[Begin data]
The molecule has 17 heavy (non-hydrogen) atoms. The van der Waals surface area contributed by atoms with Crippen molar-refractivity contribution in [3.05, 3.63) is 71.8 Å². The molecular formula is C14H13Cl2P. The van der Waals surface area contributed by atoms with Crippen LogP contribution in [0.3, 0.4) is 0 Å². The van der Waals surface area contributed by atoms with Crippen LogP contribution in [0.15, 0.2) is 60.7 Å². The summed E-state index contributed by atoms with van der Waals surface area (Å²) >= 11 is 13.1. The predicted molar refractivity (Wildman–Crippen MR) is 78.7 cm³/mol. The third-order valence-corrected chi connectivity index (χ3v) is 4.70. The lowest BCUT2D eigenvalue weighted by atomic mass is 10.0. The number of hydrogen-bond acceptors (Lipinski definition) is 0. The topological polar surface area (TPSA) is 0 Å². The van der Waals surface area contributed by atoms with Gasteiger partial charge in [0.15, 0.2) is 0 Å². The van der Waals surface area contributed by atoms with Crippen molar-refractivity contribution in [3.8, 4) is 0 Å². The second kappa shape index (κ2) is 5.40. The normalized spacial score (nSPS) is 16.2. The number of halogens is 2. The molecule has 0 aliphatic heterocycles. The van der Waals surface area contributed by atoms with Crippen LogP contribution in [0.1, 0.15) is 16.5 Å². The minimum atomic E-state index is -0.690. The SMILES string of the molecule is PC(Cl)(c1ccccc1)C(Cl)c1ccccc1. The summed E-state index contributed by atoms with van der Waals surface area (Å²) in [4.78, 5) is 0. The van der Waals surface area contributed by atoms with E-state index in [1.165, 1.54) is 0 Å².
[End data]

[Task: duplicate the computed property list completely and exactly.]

The molecule has 17 heavy (non-hydrogen) atoms. The van der Waals surface area contributed by atoms with Crippen molar-refractivity contribution in [3.05, 3.63) is 71.8 Å². The molecular formula is C14H13Cl2P. The van der Waals surface area contributed by atoms with Crippen LogP contribution in [0.3, 0.4) is 0 Å². The van der Waals surface area contributed by atoms with Crippen LogP contribution in [0.15, 0.2) is 60.7 Å². The summed E-state index contributed by atoms with van der Waals surface area (Å²) >= 11 is 13.1. The predicted molar refractivity (Wildman–Crippen MR) is 78.7 cm³/mol. The third-order valence-corrected chi connectivity index (χ3v) is 4.70. The lowest BCUT2D eigenvalue weighted by atomic mass is 10.0. The number of hydrogen-bond acceptors (Lipinski definition) is 0. The topological polar surface area (TPSA) is 0 Å². The van der Waals surface area contributed by atoms with Gasteiger partial charge in [0.15, 0.2) is 0 Å². The van der Waals surface area contributed by atoms with Crippen molar-refractivity contribution in [3.8, 4) is 0 Å². The second kappa shape index (κ2) is 5.40. The normalized spacial score (nSPS) is 16.2. The number of halogens is 2. The molecule has 0 aliphatic heterocycles. The van der Waals surface area contributed by atoms with Crippen LogP contribution in [0.1, 0.15) is 16.5 Å². The minimum atomic E-state index is -0.690. The SMILES string of the molecule is PC(Cl)(c1ccccc1)C(Cl)c1ccccc1. The summed E-state index contributed by atoms with van der Waals surface area (Å²) in [4.78, 5) is 0. The van der Waals surface area contributed by atoms with E-state index in [1.165, 1.54) is 0 Å².